Photoacoustic imaging is a molecular cum functional imaging modality based on differential optical absorption of the incident laser pulse by the endogeneous tissue chromophores. Several numerical simulations and finite element models have been developed in the past to describe and study Photoacoustic (PA) signal generation principles and study the effect of variation in PA parameters. Most of these simulation work concentrate on analyzing extracted 1D PA signals and each of them mostly describe only few of the building blocks of a Photoacoustic Tomography (PAT) imaging system. Papers describing simulation of the entire PAT system in one simulation platform, along with reconstruction is seemingly rare. This study attempts to describe how a commercially available Finite Element software (COMSOL(R)), can serve as a single platform for simulating PAT that couples the electromagnetic, thermodynamic and acoustic pressure physics involved in PA phenomena. Further, an array of detector elements placed at the boundary in the FE model can provide acoustic pressure data that can be exported to Matlab(R) to perform tomographic image reconstruction. The performance of two most commonly used image reconstruction techniques; namely, Filtered Backprojection (FBP) and Synthetic Aperture (SA) beamforming are compared. Results obtained showed that the lateral resolution obtained using FBP vs. SA largely depends on the aperture parameters. FBP reconstruction was able to provide a slightly better lateral resolution for smaller aperture while SA worked better for larger aperture. This interesting effect is currently being investigated further. Computationally FBP was faster, but it had artifacts along the spherical shell on which the data is projected.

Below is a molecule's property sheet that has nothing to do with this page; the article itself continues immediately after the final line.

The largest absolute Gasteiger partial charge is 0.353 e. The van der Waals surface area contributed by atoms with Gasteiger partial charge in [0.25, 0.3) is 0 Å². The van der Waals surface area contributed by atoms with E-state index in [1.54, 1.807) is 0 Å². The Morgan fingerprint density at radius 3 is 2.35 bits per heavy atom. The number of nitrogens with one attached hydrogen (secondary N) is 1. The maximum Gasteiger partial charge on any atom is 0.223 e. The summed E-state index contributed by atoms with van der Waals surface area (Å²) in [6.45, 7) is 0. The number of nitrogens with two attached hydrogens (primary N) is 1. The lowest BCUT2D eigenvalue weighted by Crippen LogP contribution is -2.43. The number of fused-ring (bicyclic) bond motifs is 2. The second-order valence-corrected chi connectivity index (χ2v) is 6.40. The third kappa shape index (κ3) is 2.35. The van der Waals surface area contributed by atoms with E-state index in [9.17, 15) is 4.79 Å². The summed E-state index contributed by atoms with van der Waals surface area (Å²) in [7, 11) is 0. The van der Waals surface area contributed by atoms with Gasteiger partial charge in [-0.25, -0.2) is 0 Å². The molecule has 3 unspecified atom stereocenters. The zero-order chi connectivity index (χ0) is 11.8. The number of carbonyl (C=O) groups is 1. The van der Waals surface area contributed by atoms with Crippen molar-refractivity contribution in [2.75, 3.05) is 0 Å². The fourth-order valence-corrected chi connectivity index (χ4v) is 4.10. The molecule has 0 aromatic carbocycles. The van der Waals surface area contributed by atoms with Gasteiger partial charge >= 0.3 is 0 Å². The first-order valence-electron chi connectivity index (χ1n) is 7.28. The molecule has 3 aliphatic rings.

During manual palpation of breast masses, the perception of its stiffness and slipperiness are the two commonly used information by the physician. In order to reliably and quantitatively obtain this information several non-invasive elastography techniques have been developed that seek to provide an image of the underlying mechanical properties, mostly stiffness-related. Very few approaches have visualized the "slip" at the lesion-background boundary that only occurs for a loosely-bonded benign lesion. It has been shown that axial-shear strain distribution provides information about underlying slip. One such feature, referred to as "fill-in" was interpreted as a surrogate of the rotation undergone by an asymmetrically-oriented-loosely bonded-benign-lesion under quasi-static compression. However, imaging and direct visualization of the rotation itself has not been addressed yet. In order to accomplish this, the quality of lateral displacement estimation needs to be improved. In this simulation study, we utilize spatial compounding approach and assess the feasibility to obtain good quality rotation elastogram. The angular axial and lateral displacement estimates were obtained at different insonification angles from a phantom containing an elliptical inclusion oriented at 45°, subjected to 1% compression from the top. A multilevel 2D-block matching algorithm was used for displacement tracking and 2D-least square compounding of angular axial and lateral displacement estimates was employed. By varying the maximum steering angle and incremental angle, the improvement in the lateral motion tracking accuracy and its effects on the quality of rotational elastogram were evaluated. Results demonstrate significantly-improved rotation elastogram using this technique.